A decade ago, 12 workers died over the span of 18 months in the construction of CityCenter.
Workers walked off the job in protest until improvements were made about safety amid allegations that regulators were lax and didn’t do enough to prevent accidents.
Today, contractors and workers have made safety an overriding priority and one company — World Wide Safety, a consultant that advises contractors — handed out 45 awards to companies and individuals on Jan. 25 as part of its second Annual Safety Awards in which more than 200 people attended at Enclave Las Vegas.
“We’re much better, now, when it comes to safety,” said Virginia Toalepai, WWS’s founder.
Toalepai said the exact number of deaths from the construction of CityCenter isn’t known but said it could be as high as 20 workers that were killed. The response to the deaths by the state of Nevada and implementation of more stringent laws made a difference, Toalepai said.
New construction workers were required to have 10 hours of training and supervisors were required to have 30 hours of safety training. No such training was previously required, she said.
WWS’s handing out awards to companies is intended to reinforce the message about the importance of safety and promoting the safety programs of companies and their employees, Toalepai said.
“We believe everyone on every single day needs to go home,” Toalepai said. “There’s a lot of focus on fatalities and what people aren’t doing to keep their employees safe, but we forget all of the other good things that are happening. A lot of contractors are putting so much money and time to make sure that employees are safe in the workplace.”
The U.S. Department of Labor Occupational Safety and Health Administration cited four employee deaths in Nevada in 2017, of which there were two in Las Vegas. A worker fell from a roof and another died in a vehicle explosion. Outside of Las Vegas, there were two deaths. A worker was electrocuted while performing fractal wood burning death in Tonopah. In Reno, a worker was crushed under a bulldozer.
The WWS awards honor a wide range from boutique operations to large corporations that build and promote safety programs that are “clearly more of a commitment, but a passion.”
Among the award winners were SR Construction for General Commercial Contractor of the Year, Hirschi Masonry as Subcontractor of the Year and Richmond American for General Contractor Residential. MGM Resorts Design & Development won for Union General Contractor.
Jeff Yoakum, vice president of Hirschi Masonry, which won six awards, said safety is a “huge piece of our culture” and is on everyone’s mind and is talked about daily weekly and monthly.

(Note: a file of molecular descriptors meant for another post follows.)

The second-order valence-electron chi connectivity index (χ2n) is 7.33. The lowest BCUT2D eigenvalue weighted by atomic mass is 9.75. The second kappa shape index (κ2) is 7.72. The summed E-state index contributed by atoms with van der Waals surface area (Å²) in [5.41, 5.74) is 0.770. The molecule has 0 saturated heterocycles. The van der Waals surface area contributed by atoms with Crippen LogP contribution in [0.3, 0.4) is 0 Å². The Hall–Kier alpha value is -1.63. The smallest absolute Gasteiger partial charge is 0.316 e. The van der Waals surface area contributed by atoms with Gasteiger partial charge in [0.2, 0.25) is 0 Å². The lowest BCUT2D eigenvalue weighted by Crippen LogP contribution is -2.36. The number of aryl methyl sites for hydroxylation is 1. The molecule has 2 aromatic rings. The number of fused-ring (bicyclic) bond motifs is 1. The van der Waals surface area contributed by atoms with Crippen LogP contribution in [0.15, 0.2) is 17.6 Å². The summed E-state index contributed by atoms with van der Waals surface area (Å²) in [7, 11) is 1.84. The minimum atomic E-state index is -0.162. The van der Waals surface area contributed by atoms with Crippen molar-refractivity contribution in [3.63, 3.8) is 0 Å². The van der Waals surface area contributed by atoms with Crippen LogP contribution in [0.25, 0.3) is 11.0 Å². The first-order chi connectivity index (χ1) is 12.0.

What happened at the construction facilities a decade ago has made a difference, he said.
“I think it reminded people (that) you (have) to slow down and make sure while you’re doing your job, your team must be safety-minded and keep themselves and one another safe,” Yoakum said.
That’s been at the forefront of Penta Building Group that held its 11th annual safety event with its subcontractors that brought more than 400 at Palace Station on Jan. 18 where the company is doing expansion and renovation construction.
The company said its safety campaigns and initiatives have given it a rating that’s well above the national average. It reported it has not experience lost time due to injury in more than five years and more than 2 million worker hours.
Penta Building Group COO John Cannito said his company has talked about the importance of safety not only to its employees but to subcontractors as well. This year’s motto is “Safe and Lean in 2018.”
“We’re setting the tone of how important it is to be safe on the construction project,” Cannito said. “We have been fortunate that through a lot of hard work, we have had few incidents on our projects.”
Cannito said the culture from the top down is one that when people make a decision on a construction site, the first thing they do is decide how safe it is and then make it as safe as possible. Safety takes priority over quality, cost and schedule, he said.
“We make people understand that we’re not going to compromise safety for the other three,” Cannito said. “First and foremost, we’re doing it safely and then how do we do it efficient at the least amount of cost and then how do we do it with the fastest schedule.”
To keep work sites safe, new employees are drug tested and go through an hourlong safety orientation, Cannito said. Employees are encouraged and people are rewarded for coming up with safer ways to do work, he said.
There are regular safety audits, and there are quarterly meetings in which the whole team talks safety on relevant topics such as dealing with the heat as summer, Cannito said.
Every worker is not only required to wear a safety vest, hard hat and glasses, but there’s now a policy requiring gloves that’s has prevented cut injuries, he said.